We finally pulled into Port Carmen on May 25, 2021. Two days later, we went up on the ramp for a few days. Dave wanted to change zincs and outer saildrive seals. You can only do bottom work at low tide while on this ramp, so we worked odd hours when the tide was low.

Boats Med-Moored at Zeke's Docks

Boats are Stacked Two Deep in the Marina Due to Pandemic

Port Carmen is one of the places where the "budget" cruisers hang out. Zeke's Marina and Boatyard (aka Pinoy Boat Services) is chock-a-block with boats right now--a few occupied, but most stored and left by owners who flew out when the pandemic began. Zeke has them rafted 2 deep in some places. The Philippines is STILL not letting non-Filipino citizens in except in special circumstances, and "But my $100K boat is there, rotting!" isn't considered a special circumstance.

We heard around the bar at Zeke's that they were vaccinating older people in Danao, the nearby city. "Just show up in the morning with your passport and tell them you are living at Zeke's on your boat." That worked!

The Vaccination Registration Desk at Danao Health Center

The Briefing Before We Were Vaccinated

We got our first vaccinations on May 28. The only problem was, because I told them I was taking baby aspirin, they would not vaccinate me with Astra Zenica (what Dave got). They would only give me Sinovac. They told me I could stop taking aspirin and come back in a month, or get the Sinovac today. Something is better than nothing, so I accepted the Sinovac reluctantly. I did not have much faith in the Chinese vaccine.

I didn't feel any after-effects from my Sinovac jab, but Dave was feeling pretty poor for 24 hours after his Astra Zenica. Right during our haulout, too! He slept for about 24 hours and then felt good enough to go back to work.

Soggy Paws on the New "Cat Ramp" at Zekes

Dave Working on the Saildrives

In the Mud/Sand at Low Tide

Zeke CAN haul you completely out of the water and block you high and dry, but that's a fairly time-consuming and expensive proposition. And there was currently a boat out doing an extensive Copper Coat bottom job. I'm not sure there's room for two out of the water.

We finished our work on the ramp and launched on the high tide on May 31, and went out to a mooring in the "pond" outside Zeke's.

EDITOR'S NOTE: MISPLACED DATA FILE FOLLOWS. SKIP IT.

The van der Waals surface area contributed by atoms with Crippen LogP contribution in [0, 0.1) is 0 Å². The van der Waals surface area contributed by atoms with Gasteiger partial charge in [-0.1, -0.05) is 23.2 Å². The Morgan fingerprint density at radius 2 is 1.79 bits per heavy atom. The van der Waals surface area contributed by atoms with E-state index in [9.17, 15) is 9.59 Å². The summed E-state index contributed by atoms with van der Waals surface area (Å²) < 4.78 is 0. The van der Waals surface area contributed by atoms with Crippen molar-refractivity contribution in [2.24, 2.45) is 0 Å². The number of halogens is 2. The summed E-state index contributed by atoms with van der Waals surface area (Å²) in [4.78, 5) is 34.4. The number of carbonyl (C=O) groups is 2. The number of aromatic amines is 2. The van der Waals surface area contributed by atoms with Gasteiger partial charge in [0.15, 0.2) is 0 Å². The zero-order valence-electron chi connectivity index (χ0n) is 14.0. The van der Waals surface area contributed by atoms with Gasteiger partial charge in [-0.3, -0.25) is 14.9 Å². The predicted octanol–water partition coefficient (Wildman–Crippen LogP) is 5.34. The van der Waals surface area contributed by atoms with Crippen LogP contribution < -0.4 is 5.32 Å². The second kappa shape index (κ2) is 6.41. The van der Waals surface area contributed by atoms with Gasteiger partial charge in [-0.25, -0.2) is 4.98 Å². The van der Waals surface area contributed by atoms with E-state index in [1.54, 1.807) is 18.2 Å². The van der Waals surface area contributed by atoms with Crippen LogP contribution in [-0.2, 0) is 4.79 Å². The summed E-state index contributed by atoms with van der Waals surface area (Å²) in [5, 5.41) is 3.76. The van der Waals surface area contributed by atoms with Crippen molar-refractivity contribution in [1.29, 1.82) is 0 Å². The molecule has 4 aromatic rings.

The Carmen South Mooring Field--In the Rain

We couldn't leave Carmen yet though--we needed to renew our visas and do some re-stocking. A couple of days later we hopped a bus heading for Cebu out in front of the shipyard. Our friend Evan on Java had given us precise instructions for the best/easiest/cheapest way to get to the best/easiest Immigration office--one that will give you a 6 month extension without begging (vs the 2 months that is the norm these days in the Philippines).

There were COVID checkpoints on the road into Cebu, but most were either not manned these days, or just waved the bus on through. We wore our super-masks (KN95) on this trip as we knew not many Filipinos were vaxxed yet. We had all our paperwork ready to submit, so getting the visa extensions was quick and painless--it only takes money (about $30 pp per month). Afterward we checked out a couple of malls near the Immigration office. The grocery stores were open, but a lot of stores were still closed. We took a taxi to the bus station near another mall, and found the right bus to get back to the shipyard.

Another thing we did this first week in Carmen was organize a vet to come out to Zekes to handle all the pet needs for all the cruisers. Our little Charlie was ready for her 2nd round of shots. We ended up with 6-8 cats and dogs waiting around the picnic table at Zekes. The vet arrived late and was pretty disorganized, but the only other way to get to a vet was to get on a trike or a jeepney or bus with the cat. The other vet in Danao is hard to reach and hard to schedule. We later had a really bad experience with this vet when it came time to get Charlie spayed. So I wouldn't let her near your pet with a knife. I don't think she has any formal veterinary training.

Up Next: Cruising the Camotes Islands